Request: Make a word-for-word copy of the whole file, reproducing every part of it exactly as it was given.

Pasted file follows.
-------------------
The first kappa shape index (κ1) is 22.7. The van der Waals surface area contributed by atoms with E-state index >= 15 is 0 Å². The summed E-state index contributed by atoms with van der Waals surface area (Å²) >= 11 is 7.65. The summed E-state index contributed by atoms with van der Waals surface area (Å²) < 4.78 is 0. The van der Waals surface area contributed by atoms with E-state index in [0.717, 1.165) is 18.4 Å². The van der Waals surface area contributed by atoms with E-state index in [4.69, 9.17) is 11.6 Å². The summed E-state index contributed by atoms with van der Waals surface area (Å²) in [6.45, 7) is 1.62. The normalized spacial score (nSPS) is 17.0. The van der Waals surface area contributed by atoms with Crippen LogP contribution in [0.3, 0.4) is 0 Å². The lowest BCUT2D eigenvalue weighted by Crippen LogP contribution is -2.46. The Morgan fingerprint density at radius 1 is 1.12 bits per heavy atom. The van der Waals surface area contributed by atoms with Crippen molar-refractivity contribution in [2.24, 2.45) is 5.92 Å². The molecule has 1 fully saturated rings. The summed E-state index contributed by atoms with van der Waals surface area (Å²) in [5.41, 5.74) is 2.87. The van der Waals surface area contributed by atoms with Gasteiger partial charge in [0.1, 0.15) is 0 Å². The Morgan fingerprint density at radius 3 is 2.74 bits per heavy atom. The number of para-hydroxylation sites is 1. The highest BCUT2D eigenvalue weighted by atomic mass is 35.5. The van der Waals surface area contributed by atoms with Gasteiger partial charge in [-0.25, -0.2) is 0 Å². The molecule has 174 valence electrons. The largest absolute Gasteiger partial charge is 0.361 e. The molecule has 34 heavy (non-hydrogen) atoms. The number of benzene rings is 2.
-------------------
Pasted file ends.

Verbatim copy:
The first kappa shape index (κ1) is 22.7. The van der Waals surface area contributed by atoms with E-state index >= 15 is 0 Å². The summed E-state index contributed by atoms with van der Waals surface area (Å²) >= 11 is 7.65. The summed E-state index contributed by atoms with van der Waals surface area (Å²) < 4.78 is 0. The van der Waals surface area contributed by atoms with E-state index in [0.717, 1.165) is 18.4 Å². The van der Waals surface area contributed by atoms with E-state index in [4.69, 9.17) is 11.6 Å². The summed E-state index contributed by atoms with van der Waals surface area (Å²) in [6.45, 7) is 1.62. The normalized spacial score (nSPS) is 17.0. The van der Waals surface area contributed by atoms with Crippen LogP contribution in [0.3, 0.4) is 0 Å². The lowest BCUT2D eigenvalue weighted by Crippen LogP contribution is -2.46. The Morgan fingerprint density at radius 1 is 1.12 bits per heavy atom. The van der Waals surface area contributed by atoms with Crippen molar-refractivity contribution in [2.24, 2.45) is 5.92 Å². The molecule has 1 fully saturated rings. The summed E-state index contributed by atoms with van der Waals surface area (Å²) in [5.41, 5.74) is 2.87. The van der Waals surface area contributed by atoms with Gasteiger partial charge in [0.1, 0.15) is 0 Å². The Morgan fingerprint density at radius 3 is 2.74 bits per heavy atom. The number of para-hydroxylation sites is 1. The highest BCUT2D eigenvalue weighted by atomic mass is 35.5. The van der Waals surface area contributed by atoms with Gasteiger partial charge in [-0.25, -0.2) is 0 Å². The molecule has 174 valence electrons. The largest absolute Gasteiger partial charge is 0.361 e. The molecule has 34 heavy (non-hydrogen) atoms. The number of benzene rings is 2.